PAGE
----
However, and this is an awfully big however: “Apple fails to score top marks on this criterion because it uses unreasonably high threshold limits for BFRs and PVC in products that are allegedly PVC-/BFR-free.”
It seems to me that Greenpeace could perhaps open up the scoring and ranking system to other organisations as peer review bodies. At the moment the Green Guide scoring system is possibly a little opaque, which does us all a disservice. It is still an extremely useful initiative though, and one that exerts pressure on companies to improve. Given governments are performing so abjectly on sustainability the new alignment of stakeholder values driven by organisations like Greenpeace is more important than ever.
Finally remember that it is us that buys these products. If you “just have to have” the very latest phone or laptop , then you’re as much part of the problem as any technology company. The quickest route to a sustainable planet is buy less stuff.
Ed Gemmell says
HP didn’t claim the report was ‘unfair’
to repeat my earlier comment:
“Fair enough that is their chosen role.”
Ed Gemmell says
To elaborate on my previous thought. When clarifying HP’s position on the Greenpeace ranking at no point did I say the report was unfair. We don’t think in terms of fair/unfair. Greenpeace have a position, and we respect what they are trying to achieve. The points I made included the statement made by greenpeace is untrue, HP is not backsliding, and that we believe in this particular space we believe ourselves to be leaders.
The title of your piece “HP claimes Greenpeace critique unfair’ is editorialising on your part, and not the postion of HP.
James Governor says
thanks for the feedback Ed. Like i said, i could just change the word unfair to untrue…
Siempre se puede criticar o mejorar los informes de Greenpeace, pero hay de decir que logran llamar la atenciÃ³n en los problemas.
Estoy de acuerdo que lo mejor hacia la sostenibilidad es comprar menos objetos, pero no se puede siempre cargar al consumidor con todas las responsabilidades. Las empresas tienen que mejorar su producciÃ³n y sus mÃ©todos. Y para comprar mejor (o menos), el consumidor necesita informaciÃ³n, lo que las empresas no siempre dan. Esto lo hace Greenpeace.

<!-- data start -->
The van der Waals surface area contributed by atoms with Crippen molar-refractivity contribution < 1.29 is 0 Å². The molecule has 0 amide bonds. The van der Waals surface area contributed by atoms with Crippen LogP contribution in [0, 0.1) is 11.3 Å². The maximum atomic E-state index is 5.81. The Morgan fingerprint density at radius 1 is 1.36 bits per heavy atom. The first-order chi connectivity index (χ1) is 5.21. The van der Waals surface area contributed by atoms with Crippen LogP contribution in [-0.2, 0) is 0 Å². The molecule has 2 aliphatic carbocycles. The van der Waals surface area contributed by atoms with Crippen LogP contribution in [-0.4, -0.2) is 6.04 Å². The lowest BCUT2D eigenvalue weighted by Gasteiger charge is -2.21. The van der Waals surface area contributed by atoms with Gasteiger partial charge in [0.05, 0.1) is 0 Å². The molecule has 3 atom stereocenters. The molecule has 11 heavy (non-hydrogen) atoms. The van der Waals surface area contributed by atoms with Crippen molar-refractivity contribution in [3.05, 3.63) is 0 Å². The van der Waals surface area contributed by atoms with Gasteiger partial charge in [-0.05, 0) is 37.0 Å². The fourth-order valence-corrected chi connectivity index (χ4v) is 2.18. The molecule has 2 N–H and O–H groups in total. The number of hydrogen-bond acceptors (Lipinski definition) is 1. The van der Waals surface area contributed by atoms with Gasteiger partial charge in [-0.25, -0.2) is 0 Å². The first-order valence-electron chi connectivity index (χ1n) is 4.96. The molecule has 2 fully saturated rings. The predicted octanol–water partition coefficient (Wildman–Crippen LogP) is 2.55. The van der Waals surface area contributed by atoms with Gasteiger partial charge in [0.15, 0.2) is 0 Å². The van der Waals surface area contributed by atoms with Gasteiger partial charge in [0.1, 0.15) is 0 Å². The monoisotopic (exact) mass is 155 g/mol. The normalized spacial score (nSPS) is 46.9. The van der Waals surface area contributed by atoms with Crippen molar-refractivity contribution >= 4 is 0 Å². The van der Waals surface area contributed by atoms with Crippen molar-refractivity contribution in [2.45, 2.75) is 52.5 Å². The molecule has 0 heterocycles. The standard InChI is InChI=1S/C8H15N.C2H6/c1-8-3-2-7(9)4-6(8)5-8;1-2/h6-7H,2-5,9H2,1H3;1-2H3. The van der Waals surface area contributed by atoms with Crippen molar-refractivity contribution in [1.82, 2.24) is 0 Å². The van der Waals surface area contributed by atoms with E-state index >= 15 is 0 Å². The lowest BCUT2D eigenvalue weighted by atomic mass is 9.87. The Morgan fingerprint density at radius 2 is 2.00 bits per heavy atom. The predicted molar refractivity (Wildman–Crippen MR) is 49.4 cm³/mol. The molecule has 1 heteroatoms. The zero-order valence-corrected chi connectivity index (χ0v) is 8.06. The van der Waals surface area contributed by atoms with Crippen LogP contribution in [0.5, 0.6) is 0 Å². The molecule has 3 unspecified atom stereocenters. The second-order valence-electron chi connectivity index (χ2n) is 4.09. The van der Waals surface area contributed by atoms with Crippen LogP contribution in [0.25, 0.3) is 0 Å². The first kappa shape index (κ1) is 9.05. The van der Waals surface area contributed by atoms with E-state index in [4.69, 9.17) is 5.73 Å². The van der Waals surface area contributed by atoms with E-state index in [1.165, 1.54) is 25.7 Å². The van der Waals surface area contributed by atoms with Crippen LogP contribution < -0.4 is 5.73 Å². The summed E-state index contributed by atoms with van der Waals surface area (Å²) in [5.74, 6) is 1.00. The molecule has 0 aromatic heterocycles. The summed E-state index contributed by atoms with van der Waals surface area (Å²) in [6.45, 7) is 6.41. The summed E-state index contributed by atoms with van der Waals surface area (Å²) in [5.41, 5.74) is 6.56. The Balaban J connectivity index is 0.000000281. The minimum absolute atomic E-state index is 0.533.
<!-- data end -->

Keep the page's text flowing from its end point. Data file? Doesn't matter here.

Gracias por el artÃculo, saludos.
Tom Dowdall says
Interesting to read HP’s response. Here are a few responses from Greenpeace. We pushed HP to commit to phase out toxic chemicals in 2005. HP responded to this in March 2006 with a commitment to achieve this in 2009.
We also pushed other electronic makers to do the same. Dell, Lenovo, HP and Acer committed to do this by 2009 with various statements. Later Apple promised to do this by end of 2008.
Why do we ask for commitments? For steps such as phasing out toxic chemicals this requires long lead times, significant R&D in to alternatives so it’s not something companies can change very quickly. Commitments do however send a clear signal to other companies that they should follow suit and a clear signal to the large electronics supply chain that suppliers will need to prepare to provide alternatives to big companies.
Recently we have seen Apple phase out PVC and BFRs in all applications in its latest PC’s except for the PVC free power cords (pending certification). They missed their end 2008 deadline but not by much and they have shown that it clearly is possible to find alternatives that do not compromise safety, reliability or the environment for PC’s. On toxics elimination Apple is leading other PC brands.
On the other hand we have criticized Dell, HP and Lenovo for now dropping their 2009 commitment and failing to even set a new timeline. This sends a signal to suppliers that these companies are not prioritising the sourcing of alternatives so suppliers will invest less in developing these and low demand will ensure economies of scale do not reduce costs.
As well as Apple, Dell has more products with reduced PVC and BFRs than HP so we see HP as falling behind, and definitely not leading on toxics elimination as the above statement claims.
The full detailed criteria for our Guide to Greener Electronics is available here:
We provide companies the chance to feedback on criteria but we also update the criteria and scoring according to best practice by the most progressive companies so it continues to drive improvements from all companies featured.